So, a coaching client asked me the other day if Lease Option investing was actually “risk free” as so many of the so-called “gurus” claim it to be. Sorry to burst your bubble sweet-pea, but there “ain’t no such thing.” Here are a few of the pitfalls of lease option investing that you need to watch out for:
Is the owner making the payment on the mortgage?
When you’re in a “sandwich lease option” and subletting to a tenant/buyer, you want to make sure the seller is paying his mortgage.
If he doesn't pay, you can get wiped out in the event of foreclosure. You can always make up his payments and deduct it from what you would otherwise owe him. We have a clause in our contracts that says if we have to make a mortgage payment we receive a credit of two dollars for each dollar paid. But this is still a PITA, so you want to find out early if the seller is not making his payments.
Most banks now have a 24-hour toll-free customer service line that permits you to enter the borrower's loan number and social security number to verify when the last payment was made. You may also be able to check the mortgage balance online.
Finally, you should always get the seller to sign an Authorization to Release Information. This will allow you to call the bank and discuss the mortgage with bank representatives.
Did you make all required Federal disclosures?
I’m astounded by how many of these new lease option “gurus” forget to teach their students about disclosure requirements. Or maybe they don't know the rules either – but I digress. Even if you are not the owner of the property, you are required to disclose.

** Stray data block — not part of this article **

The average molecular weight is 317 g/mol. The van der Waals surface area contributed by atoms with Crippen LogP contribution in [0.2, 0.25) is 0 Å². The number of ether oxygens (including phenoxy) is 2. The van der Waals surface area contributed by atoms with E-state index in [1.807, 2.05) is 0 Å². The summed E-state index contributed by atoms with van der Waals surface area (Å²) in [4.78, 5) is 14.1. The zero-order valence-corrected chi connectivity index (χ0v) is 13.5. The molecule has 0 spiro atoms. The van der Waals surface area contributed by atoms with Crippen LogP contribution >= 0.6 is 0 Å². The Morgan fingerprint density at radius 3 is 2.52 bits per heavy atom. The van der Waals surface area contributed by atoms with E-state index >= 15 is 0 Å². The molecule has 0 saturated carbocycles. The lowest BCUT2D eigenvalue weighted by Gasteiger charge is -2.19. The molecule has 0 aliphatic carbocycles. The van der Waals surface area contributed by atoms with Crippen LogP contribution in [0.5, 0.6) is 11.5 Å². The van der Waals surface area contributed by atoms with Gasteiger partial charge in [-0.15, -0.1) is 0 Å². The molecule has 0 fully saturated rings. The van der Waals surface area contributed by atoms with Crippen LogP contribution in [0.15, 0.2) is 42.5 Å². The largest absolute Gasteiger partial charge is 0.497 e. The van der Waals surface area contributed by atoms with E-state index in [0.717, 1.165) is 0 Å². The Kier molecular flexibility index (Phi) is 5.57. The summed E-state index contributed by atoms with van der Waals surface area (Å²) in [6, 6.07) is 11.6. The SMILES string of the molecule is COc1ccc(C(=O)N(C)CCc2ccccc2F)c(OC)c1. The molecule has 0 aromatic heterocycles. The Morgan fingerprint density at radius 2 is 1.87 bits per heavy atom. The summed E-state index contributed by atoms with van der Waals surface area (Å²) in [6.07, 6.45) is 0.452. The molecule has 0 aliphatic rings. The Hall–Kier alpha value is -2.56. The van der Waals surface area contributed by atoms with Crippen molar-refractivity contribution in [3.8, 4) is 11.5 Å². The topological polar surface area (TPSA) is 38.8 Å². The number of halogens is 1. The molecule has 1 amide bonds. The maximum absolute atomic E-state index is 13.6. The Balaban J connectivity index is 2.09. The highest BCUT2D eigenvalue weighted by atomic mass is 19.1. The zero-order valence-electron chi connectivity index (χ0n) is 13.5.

Federal law requires that the lessor of any rental property constructed before 1979 disclose the presence of any lead-based paint or hazards known by the lessor and provide the lessee with all reports in his possession. This applies even if you don't own the property and are just “sandwich” leasing.
In addition, the lessee must be provided with an EPA pamphlet entitled “Protect Your Family from Lead in Your Home,” and be given a 10-day period to conduct an inspection for lead-based hazards. It is advisable that you have your tenant sign an acknowledgment that you have complied with these requirements.
What about State disclosure requirements?
Disclosure is the name of the game in real estate today. When in doubt about whether to disclose something to the tenant, do it and do it in writing. Some states have extensive disclosure requirements on leases and sales.
Be sure to check with your local Board of Realtors. They will be able to fill you in on what your state requires.
Remember: Buyers have a short memory!!
It's easy to find a tenant/buyer for your lease option properties. The cash they give you up-front is non-refundable and tax-deferred income. If the tenant does not exercise his option to buy, you keep his money and find a new one. Sounds rosy, doesn't it?
What the “gurus” don't always tell you is that tenant/buyers who don't exercise their option conveniently “forget” that the money isn't refundable. They often sue you to try to get it back. This is why it is important to make sure your paperwork is in order and that everything is clearly spelled out.
We recommend that you have all of your tenant/buyers sign a Disclosure Form. If you would like a free copy of the form that we use with out tenant/buyers you may request a copy on our CONTACT form. We'll be glad to send you a copy via email.
So, there you have it. A few ways that you can protect your lease options.
Thanks for reading. Be sure to leave your comments and questions.